“The majority of CME’s expenses do not vary directly with changes in our contract volume. However, licensing and other fee agreements can vary directly with certain equity, energy and swap volumes as well as the majority of our employee bonuses vary directly with overall contract volume.”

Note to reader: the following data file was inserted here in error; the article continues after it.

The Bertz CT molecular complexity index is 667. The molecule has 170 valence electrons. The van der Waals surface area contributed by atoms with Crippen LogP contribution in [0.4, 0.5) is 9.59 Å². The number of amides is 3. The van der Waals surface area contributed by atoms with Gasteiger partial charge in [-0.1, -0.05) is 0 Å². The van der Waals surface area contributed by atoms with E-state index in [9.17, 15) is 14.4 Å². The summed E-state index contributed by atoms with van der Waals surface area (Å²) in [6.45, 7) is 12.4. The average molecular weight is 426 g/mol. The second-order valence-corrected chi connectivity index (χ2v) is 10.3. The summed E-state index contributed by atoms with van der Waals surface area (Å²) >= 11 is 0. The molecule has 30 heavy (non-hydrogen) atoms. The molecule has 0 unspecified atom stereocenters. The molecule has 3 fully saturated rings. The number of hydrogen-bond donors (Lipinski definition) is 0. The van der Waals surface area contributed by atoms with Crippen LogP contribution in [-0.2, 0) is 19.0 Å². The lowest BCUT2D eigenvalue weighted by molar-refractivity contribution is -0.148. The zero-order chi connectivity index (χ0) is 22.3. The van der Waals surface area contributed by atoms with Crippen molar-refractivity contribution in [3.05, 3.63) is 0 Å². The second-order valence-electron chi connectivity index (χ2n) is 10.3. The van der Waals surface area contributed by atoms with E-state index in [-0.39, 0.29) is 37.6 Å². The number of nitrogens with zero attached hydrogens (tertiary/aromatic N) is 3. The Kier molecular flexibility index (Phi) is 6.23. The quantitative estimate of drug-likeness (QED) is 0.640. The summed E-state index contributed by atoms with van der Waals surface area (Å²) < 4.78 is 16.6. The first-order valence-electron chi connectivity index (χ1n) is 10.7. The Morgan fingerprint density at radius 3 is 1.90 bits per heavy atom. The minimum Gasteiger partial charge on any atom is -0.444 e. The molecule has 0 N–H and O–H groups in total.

CME has generated volatile but significant underlying margin expansion over the past decade as volumes have grown. The dip in EBIT margin occurring during 2012/2013 was attributable to a drop in volumes in its core interest rate product. In fact, CME grew its cost base by just 1.5% from FY11 to FY13, effectively managing the expenses to mitigate the impact of a fall in volumes. This operating leverage works both ways however, provides a strong foundation for significant margin expansion over the coming decade as volumes rise. The recent drop in EBIT margins can be attributed to the NEX acquisition, whereby $500mn revenue was added to the group at a 24% operating profit margin vs. CME core margins >60%. Over time, CME has identified $200mn in synergies and does not see any reason why the cash business cannot trade at similar margins to the group. The slow recovery in my forecasts is compounded by operating de-leverage associated with reduced volumes in the Rates complex although, I believe this margin expansion to be conservative – particularly when using the FY14-FY17 post QE expansion in margins as a guide.